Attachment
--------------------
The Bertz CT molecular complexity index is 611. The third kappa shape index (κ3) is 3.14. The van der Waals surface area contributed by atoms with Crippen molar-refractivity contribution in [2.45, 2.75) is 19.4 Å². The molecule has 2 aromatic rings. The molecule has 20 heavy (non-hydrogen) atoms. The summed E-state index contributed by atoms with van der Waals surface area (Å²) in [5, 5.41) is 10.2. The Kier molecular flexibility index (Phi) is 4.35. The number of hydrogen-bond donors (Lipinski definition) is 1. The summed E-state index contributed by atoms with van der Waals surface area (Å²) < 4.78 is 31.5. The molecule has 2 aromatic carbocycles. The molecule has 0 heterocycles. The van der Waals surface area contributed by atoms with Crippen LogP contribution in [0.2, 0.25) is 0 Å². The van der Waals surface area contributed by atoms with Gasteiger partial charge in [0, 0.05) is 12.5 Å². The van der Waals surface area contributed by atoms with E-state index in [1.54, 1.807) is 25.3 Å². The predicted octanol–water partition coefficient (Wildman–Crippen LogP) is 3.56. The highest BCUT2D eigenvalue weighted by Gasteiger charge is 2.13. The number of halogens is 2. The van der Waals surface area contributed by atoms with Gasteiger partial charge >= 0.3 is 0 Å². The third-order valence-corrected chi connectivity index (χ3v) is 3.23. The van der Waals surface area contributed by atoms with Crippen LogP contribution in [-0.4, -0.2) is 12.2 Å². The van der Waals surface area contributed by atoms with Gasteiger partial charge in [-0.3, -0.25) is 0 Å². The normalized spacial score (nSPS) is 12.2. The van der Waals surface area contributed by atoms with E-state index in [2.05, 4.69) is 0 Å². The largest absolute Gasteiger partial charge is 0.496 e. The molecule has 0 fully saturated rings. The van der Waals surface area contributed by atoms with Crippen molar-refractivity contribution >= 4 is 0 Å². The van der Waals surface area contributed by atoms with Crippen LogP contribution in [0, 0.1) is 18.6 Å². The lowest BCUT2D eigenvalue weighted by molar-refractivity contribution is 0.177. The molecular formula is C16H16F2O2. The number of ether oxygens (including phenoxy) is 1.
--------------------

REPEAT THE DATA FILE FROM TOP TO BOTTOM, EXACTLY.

The Bertz CT molecular complexity index is 611. The third kappa shape index (κ3) is 3.14. The van der Waals surface area contributed by atoms with Crippen molar-refractivity contribution in [2.45, 2.75) is 19.4 Å². The molecule has 2 aromatic rings. The molecule has 20 heavy (non-hydrogen) atoms. The summed E-state index contributed by atoms with van der Waals surface area (Å²) in [5, 5.41) is 10.2. The Kier molecular flexibility index (Phi) is 4.35. The number of hydrogen-bond donors (Lipinski definition) is 1. The summed E-state index contributed by atoms with van der Waals surface area (Å²) < 4.78 is 31.5. The molecule has 2 aromatic carbocycles. The molecule has 0 heterocycles. The van der Waals surface area contributed by atoms with Crippen LogP contribution in [0.2, 0.25) is 0 Å². The van der Waals surface area contributed by atoms with Gasteiger partial charge in [0, 0.05) is 12.5 Å². The van der Waals surface area contributed by atoms with E-state index in [1.54, 1.807) is 25.3 Å². The predicted octanol–water partition coefficient (Wildman–Crippen LogP) is 3.56. The highest BCUT2D eigenvalue weighted by Gasteiger charge is 2.13. The number of halogens is 2. The van der Waals surface area contributed by atoms with Gasteiger partial charge >= 0.3 is 0 Å². The third-order valence-corrected chi connectivity index (χ3v) is 3.23. The van der Waals surface area contributed by atoms with Crippen LogP contribution in [-0.4, -0.2) is 12.2 Å². The van der Waals surface area contributed by atoms with Gasteiger partial charge in [-0.3, -0.25) is 0 Å². The normalized spacial score (nSPS) is 12.2. The van der Waals surface area contributed by atoms with E-state index in [2.05, 4.69) is 0 Å². The largest absolute Gasteiger partial charge is 0.496 e. The molecule has 0 fully saturated rings. The van der Waals surface area contributed by atoms with Crippen molar-refractivity contribution >= 4 is 0 Å². The van der Waals surface area contributed by atoms with Crippen LogP contribution in [0, 0.1) is 18.6 Å². The lowest BCUT2D eigenvalue weighted by molar-refractivity contribution is 0.177. The molecular formula is C16H16F2O2. The number of ether oxygens (including phenoxy) is 1.